Blocking some T cells may unleash full power of immune system against cancer

By Samantha Black, PhD, The Science Advisory Board editor in chief

Researchers have identified a way to restrict regulatory T-cell (Treg) activity in tumor cells, which in turn can unleash other immune cells (conventional T cells) to attack tumors in cancer patients. The research is being published in the August 3 issue of the Proceedings of the National Academy of Sciences.

"A patient's immune system is more than able to detect and remove cancer cells, and immunotherapy has recently emerged as a novel therapy for many different types of cancers," explained lead author Nullin Divecha, PhD, a professor at the University of Southampton, in a statement. "However, cancer cells can generate a microenvironment within the tumor that stops the immune system from working thereby limiting the general use and success of immunotherapy."

Tregs play a key role in immune surveillance to prevent autoimmunity and can limit legitimate immune responses through suppression of effector T-cell (Teff) signaling and tumor cell killing.

Tregs express high levels of Treg lineage specification transcription factor Forkhead box P3 (FOXP3), which controls their function and identity. In tumors, Tregs represent up to 20% to 30% of CD4+ T cells.

"Tregs carry out an important function in the human body because without them, the immune system can run out of control and attack normal cells of the body," Divecha said. "However, in cancer patients, we need to give the Teff cells more freedom to carry out their job."

Treg depletion has the potential to boost antitumor immune responses. Pharmacological tuning of Treg activity -- without impacting conventional T-cell activity -- would be extremely beneficial. In the current study, researchers from the University of Southampton and the National Institute of Molecular Genetics in Milan found that a group of enzymes called phosphatidylinositol 5-phosphate 4-kinases (PIP4Ks) could be the answer to how Tregs can be restricted without affecting effector T cells.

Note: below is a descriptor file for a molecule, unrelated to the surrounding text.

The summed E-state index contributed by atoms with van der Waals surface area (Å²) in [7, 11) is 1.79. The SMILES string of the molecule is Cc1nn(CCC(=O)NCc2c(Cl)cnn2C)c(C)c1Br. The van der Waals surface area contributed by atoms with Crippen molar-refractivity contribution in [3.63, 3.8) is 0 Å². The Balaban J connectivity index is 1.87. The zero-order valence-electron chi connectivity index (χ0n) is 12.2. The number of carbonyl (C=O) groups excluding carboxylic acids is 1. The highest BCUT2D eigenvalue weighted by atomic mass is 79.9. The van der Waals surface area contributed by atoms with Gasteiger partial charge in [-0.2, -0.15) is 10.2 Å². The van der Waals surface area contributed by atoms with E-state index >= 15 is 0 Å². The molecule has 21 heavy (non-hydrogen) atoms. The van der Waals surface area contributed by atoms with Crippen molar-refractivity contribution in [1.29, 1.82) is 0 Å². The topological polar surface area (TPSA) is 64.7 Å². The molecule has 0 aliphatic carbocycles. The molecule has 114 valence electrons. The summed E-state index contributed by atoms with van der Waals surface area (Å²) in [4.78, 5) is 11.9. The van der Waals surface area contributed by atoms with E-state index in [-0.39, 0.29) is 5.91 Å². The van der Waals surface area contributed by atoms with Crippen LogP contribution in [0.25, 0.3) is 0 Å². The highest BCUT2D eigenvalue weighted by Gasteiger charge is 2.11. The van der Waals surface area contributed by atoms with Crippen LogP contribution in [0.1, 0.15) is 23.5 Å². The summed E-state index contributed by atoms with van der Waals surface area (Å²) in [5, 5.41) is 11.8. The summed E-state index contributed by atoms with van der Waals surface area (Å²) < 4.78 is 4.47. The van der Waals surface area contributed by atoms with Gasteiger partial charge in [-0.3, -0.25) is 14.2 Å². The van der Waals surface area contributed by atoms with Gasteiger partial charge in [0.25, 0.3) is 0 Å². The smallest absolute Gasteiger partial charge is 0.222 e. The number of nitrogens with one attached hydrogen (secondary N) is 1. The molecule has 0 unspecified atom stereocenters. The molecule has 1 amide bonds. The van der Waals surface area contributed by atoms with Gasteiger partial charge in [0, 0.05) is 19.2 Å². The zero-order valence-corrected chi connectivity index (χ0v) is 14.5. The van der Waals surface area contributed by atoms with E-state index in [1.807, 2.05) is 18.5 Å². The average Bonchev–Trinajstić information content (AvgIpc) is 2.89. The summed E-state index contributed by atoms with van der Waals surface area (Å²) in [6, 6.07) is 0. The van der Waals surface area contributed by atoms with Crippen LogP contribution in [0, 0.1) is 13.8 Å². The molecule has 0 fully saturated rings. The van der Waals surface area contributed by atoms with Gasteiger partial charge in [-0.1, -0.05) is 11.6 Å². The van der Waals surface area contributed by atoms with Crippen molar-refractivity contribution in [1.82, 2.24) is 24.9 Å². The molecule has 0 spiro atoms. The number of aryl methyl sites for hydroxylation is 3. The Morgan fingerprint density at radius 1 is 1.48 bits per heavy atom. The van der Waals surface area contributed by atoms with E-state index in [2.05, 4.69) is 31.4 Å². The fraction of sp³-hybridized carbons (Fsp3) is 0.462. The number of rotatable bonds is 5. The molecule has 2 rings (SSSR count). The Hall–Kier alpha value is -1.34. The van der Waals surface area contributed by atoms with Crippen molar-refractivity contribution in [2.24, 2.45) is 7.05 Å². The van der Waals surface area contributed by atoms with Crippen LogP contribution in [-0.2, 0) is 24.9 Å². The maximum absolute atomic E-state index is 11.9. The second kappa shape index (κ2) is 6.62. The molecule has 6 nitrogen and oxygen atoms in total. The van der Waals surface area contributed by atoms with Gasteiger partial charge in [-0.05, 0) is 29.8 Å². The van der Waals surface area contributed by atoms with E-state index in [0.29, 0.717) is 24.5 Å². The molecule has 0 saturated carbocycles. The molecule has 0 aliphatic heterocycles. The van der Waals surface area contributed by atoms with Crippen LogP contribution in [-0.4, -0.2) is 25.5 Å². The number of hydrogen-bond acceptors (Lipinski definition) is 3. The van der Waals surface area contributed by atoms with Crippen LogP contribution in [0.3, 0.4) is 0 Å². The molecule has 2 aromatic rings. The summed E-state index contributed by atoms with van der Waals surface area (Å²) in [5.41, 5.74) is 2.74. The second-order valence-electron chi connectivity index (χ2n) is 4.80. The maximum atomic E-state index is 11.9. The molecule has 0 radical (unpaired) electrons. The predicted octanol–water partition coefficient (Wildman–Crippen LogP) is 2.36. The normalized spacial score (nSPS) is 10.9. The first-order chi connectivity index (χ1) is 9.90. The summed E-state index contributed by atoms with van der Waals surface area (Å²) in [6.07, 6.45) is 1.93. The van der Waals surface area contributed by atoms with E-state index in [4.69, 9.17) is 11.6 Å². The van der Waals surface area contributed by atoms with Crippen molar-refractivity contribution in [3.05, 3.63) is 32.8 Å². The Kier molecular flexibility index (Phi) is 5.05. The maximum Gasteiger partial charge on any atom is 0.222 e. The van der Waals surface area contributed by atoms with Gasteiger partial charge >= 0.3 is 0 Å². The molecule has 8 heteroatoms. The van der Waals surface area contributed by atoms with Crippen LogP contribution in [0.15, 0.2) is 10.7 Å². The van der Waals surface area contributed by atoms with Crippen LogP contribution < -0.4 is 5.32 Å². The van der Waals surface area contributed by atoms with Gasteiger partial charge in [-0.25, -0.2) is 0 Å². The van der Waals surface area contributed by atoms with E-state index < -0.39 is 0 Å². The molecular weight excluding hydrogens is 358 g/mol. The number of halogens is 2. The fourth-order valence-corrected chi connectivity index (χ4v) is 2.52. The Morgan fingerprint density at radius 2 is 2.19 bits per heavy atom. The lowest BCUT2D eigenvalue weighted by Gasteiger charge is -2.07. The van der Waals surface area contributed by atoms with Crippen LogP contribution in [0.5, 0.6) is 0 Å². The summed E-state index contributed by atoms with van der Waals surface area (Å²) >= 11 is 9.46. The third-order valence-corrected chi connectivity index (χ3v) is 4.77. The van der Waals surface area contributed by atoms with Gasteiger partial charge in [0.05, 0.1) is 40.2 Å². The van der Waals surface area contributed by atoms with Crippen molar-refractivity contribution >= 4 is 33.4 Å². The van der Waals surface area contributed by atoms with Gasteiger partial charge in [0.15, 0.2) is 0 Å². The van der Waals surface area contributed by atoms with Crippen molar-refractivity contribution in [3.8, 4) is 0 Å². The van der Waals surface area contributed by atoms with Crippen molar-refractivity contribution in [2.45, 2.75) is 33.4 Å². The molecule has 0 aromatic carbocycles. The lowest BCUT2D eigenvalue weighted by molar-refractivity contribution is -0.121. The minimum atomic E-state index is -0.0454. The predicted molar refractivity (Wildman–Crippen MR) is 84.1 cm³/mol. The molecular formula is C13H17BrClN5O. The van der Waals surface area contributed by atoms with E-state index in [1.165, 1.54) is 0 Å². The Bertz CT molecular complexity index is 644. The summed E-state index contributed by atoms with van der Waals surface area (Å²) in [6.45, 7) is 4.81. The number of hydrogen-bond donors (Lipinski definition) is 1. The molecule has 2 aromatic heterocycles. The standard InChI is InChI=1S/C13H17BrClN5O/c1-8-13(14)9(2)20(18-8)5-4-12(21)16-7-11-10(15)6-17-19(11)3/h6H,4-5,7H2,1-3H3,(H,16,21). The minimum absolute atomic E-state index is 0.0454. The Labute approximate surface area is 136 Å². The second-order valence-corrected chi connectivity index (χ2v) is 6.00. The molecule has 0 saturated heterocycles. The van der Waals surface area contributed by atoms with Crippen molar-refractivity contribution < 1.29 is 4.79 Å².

There are three isoforms of PIP4Ks: 2A, 2B, and 2C. Loss of PIP4K2C in mice has been shown to lead to late-onset hyperinflammation and has been linked to susceptibility to autoimmune diseases.

Using healthy donors, the research team depleted Treg and PIP4K to determine the effect on immune responses in vitro. Loss of PIP4Ks from Tregs stopped them from growing and responding to immune signals, which in turn stopped them from blocking the growth and function of effector T cells. Depletion of PIP4K2B in Tregs changed the expression of 2,569 genes, while depletion of PIP4K2C resulted in only 524 changed genes. These sets of genes contained a high degree of overlap.

Diagram explaining the effects of restricting Treg activity on tumors
This diagram explains the effects of restricting Treg activity on tumors. Image courtesy of the University of Southampton.

Importantly, when PIP4K was removed from effector T cells, activity was not lost.

"This was surprising because PIP4Ks are in both types of T cells in similar concentrations, but our study shows that they seem to have a more important function for Tregs than T effectors," said Alessandro Poli, PhD, a postdoc at the National Institute of Molecular Genetics and FIRC Institute of Molecular Oncology Foundation.

With genetic and pharmacological inhibition assays, the team demonstrated that PIP4K suppresses human Treg function in three ways. First, the enzymes control signaling through the phosphoinositide 3-kinase (PI3K), mammalian target of rapamycin complex 1 (mTORC1/S6), and mitogen-activated protein kinase (MAPK) pathways that control the cell cycle and mitosis. Second, they impact Treg proliferation and cause Treg cell death. In this case, conventional T-cell activation is left intact. Third, they control the expression of the master transcriptional regulator FOXP3 and, more broadly, reprogram Treg transcription profiles.

Inhibition of PIP4K as a potential therapeutic for patients requires the development of inhibitory molecules. The team tested an irreversible inhibitor of PIP4K2C depletion in human Tregs. The inhibitor increased immune responses in Tregs but had little effect in conventional T cells.

"Towards this end, we show that treatment with a drug-like inhibitor of PIP4K could enable the immune system to function more strongly and be better equipped to destroy tumor cells," Poli explained.

Do you have a unique perspective on your research related to cancer biology or immunology? Contact the editor today to learn more.


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